Again with pedal steel, the sparsely strummed, slowly gathering five-minute The Way Lovers Move charts the different stages of a relationship, punctuated here with images of wildfire, lightning, thunder and the first light of morning. Featuring mandolin, the oldest song on the album, Coyotes is another reverie of love but couched in more enigmatic dream and totemic imagery (“You stood by my side as the gates opened wide/You said ‘this could be yours for the keeping’/Then in the dark it was some kind of bark/A voice said ‘you must have been dreaming’/There were strains of a song it was hours from dawn/Outside the coyotes were scheming/Oh now there’s a fire in my heart/I’ve been trying so hard not to feed it…You’re the ring you’re the rope/you’re the slippery slope/The riddle I could never forget/The wing and the weight the white and the eight/I swear I’ll make sense of it yet”).

Moody again on claw-hammer banjo with Alex Spiegelman on clarinet and Nat Smith on cello, inspired by her return to Canada after a long absence,  North Calling returns to themes of becoming one with herself in the rhapsody of the elements (“Let me be swallowed by the white/Let the truth find me/Let me find the truth…I feel the winter calling/Let me be woken by the wild/Let the song find me/Let me find the song/The ancients whispering/My spirit listening/I feel the night calling/Let me be taken by the dream/Let the darkness find me/Let me find the dark”).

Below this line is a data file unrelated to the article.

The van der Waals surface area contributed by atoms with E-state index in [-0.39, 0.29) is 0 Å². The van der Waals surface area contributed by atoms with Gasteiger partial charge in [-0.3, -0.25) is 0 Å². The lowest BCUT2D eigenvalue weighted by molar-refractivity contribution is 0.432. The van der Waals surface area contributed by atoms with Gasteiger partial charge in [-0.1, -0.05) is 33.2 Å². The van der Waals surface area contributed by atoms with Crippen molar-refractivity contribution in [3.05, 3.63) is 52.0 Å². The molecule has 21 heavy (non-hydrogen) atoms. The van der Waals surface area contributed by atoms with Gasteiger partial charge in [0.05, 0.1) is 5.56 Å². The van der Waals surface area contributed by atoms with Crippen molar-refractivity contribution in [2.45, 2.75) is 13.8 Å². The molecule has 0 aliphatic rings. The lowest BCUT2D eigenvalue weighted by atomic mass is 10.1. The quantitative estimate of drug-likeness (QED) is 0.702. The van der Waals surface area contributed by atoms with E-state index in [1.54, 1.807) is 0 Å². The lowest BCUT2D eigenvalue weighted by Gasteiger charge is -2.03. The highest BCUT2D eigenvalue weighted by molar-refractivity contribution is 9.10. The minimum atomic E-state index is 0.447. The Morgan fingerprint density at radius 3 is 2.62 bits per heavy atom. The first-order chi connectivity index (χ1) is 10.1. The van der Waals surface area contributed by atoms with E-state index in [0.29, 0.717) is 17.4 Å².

Written for Howard, the sparse, wistful title track is an ode to putting down roots after being afraid of change (“I’ve been a wanderer all of my life/It’s all the life that I know/I’ve never slowed down for anything much/But you put on quite a show/Now the sun seems to shine a little brighter, love…And I’ve been afraid of changing/But the way that I feel about you/Makes me think that it’s worth rearranging/The things that I thought that I knew”).

It ends Comin’ Round The Bend with Smith, Dolan and Richard Moody on strings, a simple, homespun almost hymnal song about “comin’ out of darkness”, stepping into a new dawn, healing from grief, and new beginnings, as much about emerging from the pandemic as about embracing the light of change, about accepting that “some battles can’t be won” but that “somewhere a light is burning/Just like a prairie sun”, a sense of release and epiphany radiating from the lines “there’s a truth in every story/And a truth in every sound/Well it’s the sound of truth a-calling/And my story coming round/I feel a change has come”.  

Used to know how to sew/But I lost the thread”, she sings on the opening track. Come to the closing tune; it’s clear she’s not only found it again but has her musical needlepoint down to a consummate art.

Wanderer will be released on May 17 2024, on Blue Muse Records.